Kigame says these details – the prison and the railway station – are significant for him.

‘‘Let’s begin with the prison next door, with the sirens going off whenever an inmate escaped and a police chase ensued,’’ Kigame says. ‘‘Then there was the railway station which for me – and Roger Whitaker sings about The Good Old E A R and H – wasn’t just about the whistle and the rumbling of the wheels but an exposure to long distance travel, because I knew if you went to the railway station you could get to Nairobi, which I had never been to before. And so for me when we discuss railway transport it is not something distant, something that I approach intellectually, but it is an emotive issue.’’

Kigame recalls his first trip on the Lunatic Express to Nairobi for the music festival, an experience he wishes every child could be accorded, but regrets seeing that rail hasn’t been made to work as a major component of public transport as is the case elsewhere.

But beside the prison and the railway station, Kibos School for the Blind was flanked by huge sugarcane plantations, which were sometimes tended to by prisoners. And so other than allowing Kigame and his schoolmates proximity to prisoners and prison culture, Kigame says pupils developed an appetite for sugarcane, such that it became one of the causes for delinquency. Occasionally, Kigame and others would attempt to go over the fence to grab some cane, only for them to endure strokes of the cane once busted. But aside from what Kigame terms peer-influenced misbehavior – he mentions puffing at something in the toilet since pupils would sneak in a cigarette – Kigame largely stuck to the straight and narrow. Then there was Kajulu Village nearby, which Kigame remembers for its ceremonies, the singing and dancing streaming into the school air.

‘‘I was plugged in with students from all over Kenya, some from Uganda and Tanzania, and I still think one of the best things that happened to me was being introduced very early to diversity in society,’’ Kigame says. ‘‘I learnt to pick up Luo, Kalenjin, Mijikenda and words from many other languages and got inculturated into some kind of national ethos. That’s why I get very depressed seeing people divided on the basis of ethnicity. It kills me. The cultures of this country intersected in my life since I was seven years old.’’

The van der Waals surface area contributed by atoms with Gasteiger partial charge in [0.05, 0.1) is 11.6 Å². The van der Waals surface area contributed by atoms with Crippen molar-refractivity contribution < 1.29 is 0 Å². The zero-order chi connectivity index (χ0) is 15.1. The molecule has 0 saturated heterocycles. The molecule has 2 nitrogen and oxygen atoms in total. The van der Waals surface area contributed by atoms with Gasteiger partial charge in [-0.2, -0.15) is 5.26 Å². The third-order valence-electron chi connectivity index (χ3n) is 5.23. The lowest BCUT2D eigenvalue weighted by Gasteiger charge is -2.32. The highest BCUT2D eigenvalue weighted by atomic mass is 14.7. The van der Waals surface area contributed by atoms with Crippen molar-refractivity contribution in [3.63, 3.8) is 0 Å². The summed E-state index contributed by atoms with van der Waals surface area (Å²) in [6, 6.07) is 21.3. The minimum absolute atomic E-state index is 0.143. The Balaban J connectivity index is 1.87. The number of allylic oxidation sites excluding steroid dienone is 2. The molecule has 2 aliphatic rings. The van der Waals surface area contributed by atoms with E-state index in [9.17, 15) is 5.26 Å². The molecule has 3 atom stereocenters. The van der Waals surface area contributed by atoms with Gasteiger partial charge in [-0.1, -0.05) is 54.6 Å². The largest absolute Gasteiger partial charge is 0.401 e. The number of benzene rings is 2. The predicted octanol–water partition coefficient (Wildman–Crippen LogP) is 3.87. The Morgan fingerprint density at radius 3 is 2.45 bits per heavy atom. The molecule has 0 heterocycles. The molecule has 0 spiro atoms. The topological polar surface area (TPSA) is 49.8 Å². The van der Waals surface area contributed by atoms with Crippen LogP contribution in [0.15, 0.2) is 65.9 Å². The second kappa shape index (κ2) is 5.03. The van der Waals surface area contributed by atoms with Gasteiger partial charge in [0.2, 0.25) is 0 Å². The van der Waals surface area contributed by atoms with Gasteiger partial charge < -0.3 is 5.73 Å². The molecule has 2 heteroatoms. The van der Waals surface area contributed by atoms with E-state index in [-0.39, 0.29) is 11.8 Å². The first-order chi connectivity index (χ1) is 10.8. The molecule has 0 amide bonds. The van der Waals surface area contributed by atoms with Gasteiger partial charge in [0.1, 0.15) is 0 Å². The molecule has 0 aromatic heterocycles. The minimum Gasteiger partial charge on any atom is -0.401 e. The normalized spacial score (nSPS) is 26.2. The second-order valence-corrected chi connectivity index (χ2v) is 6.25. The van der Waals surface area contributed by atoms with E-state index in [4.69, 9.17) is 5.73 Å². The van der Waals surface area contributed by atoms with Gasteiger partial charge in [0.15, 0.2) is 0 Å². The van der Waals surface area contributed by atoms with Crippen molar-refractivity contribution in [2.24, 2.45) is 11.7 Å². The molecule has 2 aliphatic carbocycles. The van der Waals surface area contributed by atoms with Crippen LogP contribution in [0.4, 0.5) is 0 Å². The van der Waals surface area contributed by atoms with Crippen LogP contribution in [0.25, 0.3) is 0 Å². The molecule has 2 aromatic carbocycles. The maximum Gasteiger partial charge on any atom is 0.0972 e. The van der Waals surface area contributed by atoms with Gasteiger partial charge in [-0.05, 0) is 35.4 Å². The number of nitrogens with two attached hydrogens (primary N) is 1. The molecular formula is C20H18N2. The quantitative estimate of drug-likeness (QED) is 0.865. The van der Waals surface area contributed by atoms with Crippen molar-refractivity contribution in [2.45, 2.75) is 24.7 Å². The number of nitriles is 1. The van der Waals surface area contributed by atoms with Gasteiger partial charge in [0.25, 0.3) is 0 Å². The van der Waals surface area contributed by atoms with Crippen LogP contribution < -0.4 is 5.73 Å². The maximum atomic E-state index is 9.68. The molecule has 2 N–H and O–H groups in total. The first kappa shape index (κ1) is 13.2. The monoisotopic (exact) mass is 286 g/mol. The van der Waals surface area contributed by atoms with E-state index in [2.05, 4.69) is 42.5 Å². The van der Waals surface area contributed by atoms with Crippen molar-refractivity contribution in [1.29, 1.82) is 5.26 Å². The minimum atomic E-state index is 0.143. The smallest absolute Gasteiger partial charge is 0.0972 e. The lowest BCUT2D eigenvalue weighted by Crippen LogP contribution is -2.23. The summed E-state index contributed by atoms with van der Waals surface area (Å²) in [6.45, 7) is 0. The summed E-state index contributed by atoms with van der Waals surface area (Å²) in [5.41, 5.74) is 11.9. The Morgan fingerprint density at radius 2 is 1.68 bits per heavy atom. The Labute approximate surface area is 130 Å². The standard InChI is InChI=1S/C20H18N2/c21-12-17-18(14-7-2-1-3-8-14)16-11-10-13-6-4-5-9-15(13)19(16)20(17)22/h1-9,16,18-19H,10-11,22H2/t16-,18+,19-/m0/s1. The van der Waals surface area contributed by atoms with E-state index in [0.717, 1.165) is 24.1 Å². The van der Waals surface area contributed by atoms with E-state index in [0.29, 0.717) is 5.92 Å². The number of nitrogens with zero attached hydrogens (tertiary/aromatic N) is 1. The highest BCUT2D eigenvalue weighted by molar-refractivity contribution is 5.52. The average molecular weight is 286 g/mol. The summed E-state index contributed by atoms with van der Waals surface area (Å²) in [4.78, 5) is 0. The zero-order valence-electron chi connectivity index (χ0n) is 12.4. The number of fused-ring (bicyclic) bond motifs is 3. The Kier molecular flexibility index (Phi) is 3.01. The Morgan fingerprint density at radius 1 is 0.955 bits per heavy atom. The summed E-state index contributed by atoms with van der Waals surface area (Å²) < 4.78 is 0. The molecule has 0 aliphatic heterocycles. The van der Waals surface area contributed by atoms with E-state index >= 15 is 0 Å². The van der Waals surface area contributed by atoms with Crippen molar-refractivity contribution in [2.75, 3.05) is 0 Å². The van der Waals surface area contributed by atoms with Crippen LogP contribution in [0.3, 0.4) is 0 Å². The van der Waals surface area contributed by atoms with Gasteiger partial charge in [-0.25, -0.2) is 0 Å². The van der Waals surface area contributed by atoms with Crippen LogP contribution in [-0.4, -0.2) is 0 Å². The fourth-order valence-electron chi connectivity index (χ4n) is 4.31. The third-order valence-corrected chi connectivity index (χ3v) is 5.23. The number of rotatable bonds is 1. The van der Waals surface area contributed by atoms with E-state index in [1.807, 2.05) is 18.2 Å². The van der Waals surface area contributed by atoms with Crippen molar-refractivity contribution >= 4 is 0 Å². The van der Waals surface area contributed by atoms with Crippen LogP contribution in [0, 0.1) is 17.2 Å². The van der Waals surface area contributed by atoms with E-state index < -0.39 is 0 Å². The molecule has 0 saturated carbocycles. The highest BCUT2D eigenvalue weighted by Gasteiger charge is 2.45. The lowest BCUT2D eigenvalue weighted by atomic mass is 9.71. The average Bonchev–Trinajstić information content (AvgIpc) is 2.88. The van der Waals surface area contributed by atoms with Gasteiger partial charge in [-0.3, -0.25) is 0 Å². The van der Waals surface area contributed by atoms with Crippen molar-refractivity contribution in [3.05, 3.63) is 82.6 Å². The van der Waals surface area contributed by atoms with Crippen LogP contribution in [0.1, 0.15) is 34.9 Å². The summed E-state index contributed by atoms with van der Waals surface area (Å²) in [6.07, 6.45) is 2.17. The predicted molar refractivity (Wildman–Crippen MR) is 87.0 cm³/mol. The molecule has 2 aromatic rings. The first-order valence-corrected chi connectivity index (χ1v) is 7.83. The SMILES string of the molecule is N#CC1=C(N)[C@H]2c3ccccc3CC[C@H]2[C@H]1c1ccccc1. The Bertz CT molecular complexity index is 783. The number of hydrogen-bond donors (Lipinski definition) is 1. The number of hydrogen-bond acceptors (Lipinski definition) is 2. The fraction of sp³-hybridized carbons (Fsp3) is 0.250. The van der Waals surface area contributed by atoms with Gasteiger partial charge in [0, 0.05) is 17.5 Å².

And yet if Kigame thought he’d seen the best of cultural-Kenya at Kibos, then a culture shock awaited him at the Thika School for the Blind where he reported to in 1981. After excelling in his Certificate of Primary Education by scoring an impressive 33 out of 36 points, Kigame had little in terms of O Level options other than the Thika School for the Blind, run by the Salvation Army just like Kibos. The education system as it was couldn’t accommodate visually impaired students in the average non-specialized schools.

‘‘The first thing I encountered was monolisation, touted as some kind of initiation into teenagehood where the big boys came and the first thing they did was to tell you they wanted to show you the school compound,’’ Kigame says with a laugh. ‘‘They then took you to places you didn’t want to go, the thorn bushes, where I got pricked a few times. Or they’d take away your shopping – the juice, biscuits and bread. The fact that it was an institution for the blind didn’t mean we didn’t suffer the fate of every other form one.’’

But on the more serious side of things, Kigame says Thika was worlds apart from Kibos. The education was more intense, and the student population comprised fellows from as far as Ethiopia, Sudan and Mozambique. Kigame’s own mentor, Chris Kakoma, the senior student whose piano-playing prowess Kigame looked up to, was Ugandan.

‘‘I emphasize this integration because seeing people by their last names isn’t how to do life,’’ Kigame says. ‘‘That integration rubbed into me so much so that when I met the love of my life, I was to discover she was Kikuyu only after the love had happened.’’

At Kibos, the furthest Kigame had gone in terms of playing an instrument was playing the percussion, but while at Thika, Kigame not only played the piano, the guitar and drums, but joined two different bands. With the Super Igniters, which did a lot more popstuff, Kigame played the drums, while with the Starlites, which focused more on the religious, Kigame did a lot more singing. And yet music wasn’t the center of Kigame’s life, much as it was integral. For instance, when Kigame got to form three, he dropped music in favour of literature, since to him music was but a hobby. Literature took over.

Fortunately for Kigame, once he was done with his O Levels, there were a few more A Level options for the blind, and so he opted for Thika High School next door since he yearned for learning in an integrated setup. Unfortunately, Kigame says the academic atmosphere was very unsupportive considering it lacked the requisite equipment – it didn’t have a brailer, which Kagame used to write in braille, and neither did it have a typewriter (Kigame had learnt to type at Kibos) – which he used for communication with sighted teachers and for assignments. After a term at the new school, Kigame retreated back to his alma mater, the Thika School for the Blind. This back and forth affected Kigame’s grades, seeing him miss studying Law by two points. Kigame was devastated.